stuff, so it’s important to not give them good exchanges all game long by
hastily trying to win too quickly.
This means you don’t need to run out a Duress at the first chance you get.
It’s nice to keep it around to mess up their plans later in the game. The
logic of “knowing their hand” isn’t really that important as you should
already know their hand. It’s got a way to draw cards, a mass removal
spell, a threat, and a counterspell. Early game Duress should only be cast
when trying to force through a Planeswalker or defending from a
Planeswalker of theirs when you don’t have another answer for them. Other
than that, just deploy it when you have a decent reason.
VS Izzet Drakes
The days of Arclight Phoenix seem to be behind us. Yuuya Watanabe played a
unique version to a Top 16 finish at Grand Prix Shizuoka and since then, it
seems to be all the rage. I don’t know if it’s going to continue, but for
now we must expect less Arclight Phoenix and more Enigma and Crackling
The biggest difference between the lists is the fact that this version
plays very well with an extra land up. They have tons of Dive Downs and
Spell Pierces which means two things. First, you need to be careful of
Spell Pierce – it’s crucial to never walk your Vivien Reids into this card.
I just didn’t expect this card after sideboard, but now looking back it
makes sense to keep in a couple.
The second important thing to keep in mind is anticipating when they’ll
deploy threats. This could be on turn 4 with Enigma Drake or turn 5 with
Crackling Drake. Sometimes they’ll have a high number of Drakes in their
hand, so they will cast them on curve, but the best thing you can do is
hold up two-mana removal for their turn even if they don’t have one on the
battlefield. That way you can lose to Dive Down on their turn and then kill
the creature on your own, sometimes with a Vivien Reid you’ve been holding
This is not an easy matchup to just pummel your way through, so it’s
important to navigate the waters carefully.
Out (on the play):
In (on the play):
Out (on the draw):
In (on the draw):
Again, don’t expect to just win these games. They take forever, meaning the
most important thing to do is win on the exchanges. Luckily for us we have
many ways to do this. Duress should be considered a card that helps beat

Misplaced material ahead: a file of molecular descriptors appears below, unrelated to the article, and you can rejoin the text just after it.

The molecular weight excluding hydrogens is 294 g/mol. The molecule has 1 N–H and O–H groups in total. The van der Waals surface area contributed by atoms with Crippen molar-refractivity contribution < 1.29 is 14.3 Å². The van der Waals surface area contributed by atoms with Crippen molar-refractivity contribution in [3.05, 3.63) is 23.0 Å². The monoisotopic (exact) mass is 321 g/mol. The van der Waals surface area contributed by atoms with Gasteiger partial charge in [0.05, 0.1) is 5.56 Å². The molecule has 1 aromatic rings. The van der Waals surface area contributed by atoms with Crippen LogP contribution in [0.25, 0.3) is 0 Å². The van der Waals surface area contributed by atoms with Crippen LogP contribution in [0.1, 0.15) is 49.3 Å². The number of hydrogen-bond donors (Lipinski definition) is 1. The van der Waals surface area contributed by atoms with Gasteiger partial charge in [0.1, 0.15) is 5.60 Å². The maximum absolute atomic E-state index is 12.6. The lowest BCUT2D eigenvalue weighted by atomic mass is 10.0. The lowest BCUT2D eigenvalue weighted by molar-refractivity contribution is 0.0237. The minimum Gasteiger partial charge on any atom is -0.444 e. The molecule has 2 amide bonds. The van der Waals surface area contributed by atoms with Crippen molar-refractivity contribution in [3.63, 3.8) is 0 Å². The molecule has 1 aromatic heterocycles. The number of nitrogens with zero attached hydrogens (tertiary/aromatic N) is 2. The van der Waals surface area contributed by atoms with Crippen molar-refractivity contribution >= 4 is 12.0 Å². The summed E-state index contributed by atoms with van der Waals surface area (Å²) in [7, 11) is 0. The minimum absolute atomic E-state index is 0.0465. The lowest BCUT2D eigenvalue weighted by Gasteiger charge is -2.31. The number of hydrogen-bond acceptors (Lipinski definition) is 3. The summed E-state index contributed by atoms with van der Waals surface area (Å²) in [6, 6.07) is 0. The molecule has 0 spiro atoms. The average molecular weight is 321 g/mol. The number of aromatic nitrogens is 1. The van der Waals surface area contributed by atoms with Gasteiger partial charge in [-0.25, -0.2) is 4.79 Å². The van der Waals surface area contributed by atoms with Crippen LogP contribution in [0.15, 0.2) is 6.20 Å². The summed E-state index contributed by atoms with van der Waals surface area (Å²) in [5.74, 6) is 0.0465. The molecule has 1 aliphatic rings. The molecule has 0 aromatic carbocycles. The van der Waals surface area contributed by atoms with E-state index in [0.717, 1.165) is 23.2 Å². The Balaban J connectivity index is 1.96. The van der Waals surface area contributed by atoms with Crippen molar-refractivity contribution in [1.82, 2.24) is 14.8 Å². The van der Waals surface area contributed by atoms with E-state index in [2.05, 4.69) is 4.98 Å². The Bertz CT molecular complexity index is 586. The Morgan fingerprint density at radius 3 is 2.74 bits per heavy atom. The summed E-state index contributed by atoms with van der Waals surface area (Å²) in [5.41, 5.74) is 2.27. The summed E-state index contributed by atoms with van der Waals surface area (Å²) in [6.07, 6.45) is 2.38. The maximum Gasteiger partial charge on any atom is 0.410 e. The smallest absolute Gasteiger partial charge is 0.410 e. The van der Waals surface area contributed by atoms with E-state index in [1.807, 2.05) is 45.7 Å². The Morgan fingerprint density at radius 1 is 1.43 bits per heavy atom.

their threats and not one that pushes through yours. Their deck is filled
with deck manipulation and very powerful mid-game threats that it’s almost
impossible to keep them from functioning. Instead, it’s vital to try to
break up their combos when you can. I like to save Duress for when I need
to cast Ravenous Chupacabra/Vraska’s Contempt on their threat. The only
time I cast it proactively is when I need to tap out on the next turn or
when I want to protect a Wildgrowth Walker from Entrancing Melody.
The next two matchups are the white-based aggressive ones. I believed both
decks would pick up in popularity which is why I wanted to have access to
three Assassin’s Trophies. They both diversify their threats after
sideboard and both don’t utilize the extra mana that well. In fact, I’ve
found Assassin’s Trophy to be a great sideboard card even though it’s a
catch-all that looks like it would be good in the maindeck. If these decks
aren’t popular in your local metagame or you see a decline of them in
anyway, I suggest lowering your numbers of Assassin’s Trophy.
VS Selesnya Tokens
This matchup is strange. I think Golgari Midrange is favored, but really
that’s only the case when my deck functions well. Other than that, I just
seemed to always get destroyed by their go-wide strategy. There’s really
not much to say besides try to contain them by building up a good
battlefield and using it to protect your Planeswalkers. After that, use
Finality to contain their battlefield and begin pressuring them as hard as
The sideboard games are the exact same except they have Planeswalkers and
less token generators.
Out (on the play):
In (on the play):
Out (on the draw):
In (on the draw):
VS Boros Aggro
This is another matchup that’s difficult to write about. They try to kill
you and you try to stop them from doing that. Wildgrowth Walker is MVP in
stopping their early assault, but they have Tocatli Honor Guard to keep you
from doing so. That’s why I wanted so many “Doom Blade” and why I’ll
continue to play them. Having this much early removal makes the matchup way
easier to beat as you don’t feel as clunky against this hyper-aggressive
If you have any more questions about Golgari Midrange, be sure to ask them.
I’ll do my best to answer them in a timely manner as I know there are
important Standard events coming up this weekend. For now, though, that’s
all I’ve got! Come back on Thursday when I breakdown Jeskai Control in
Modern, why I played it, and how I sideboard with it against almost every
important matchup in Modern!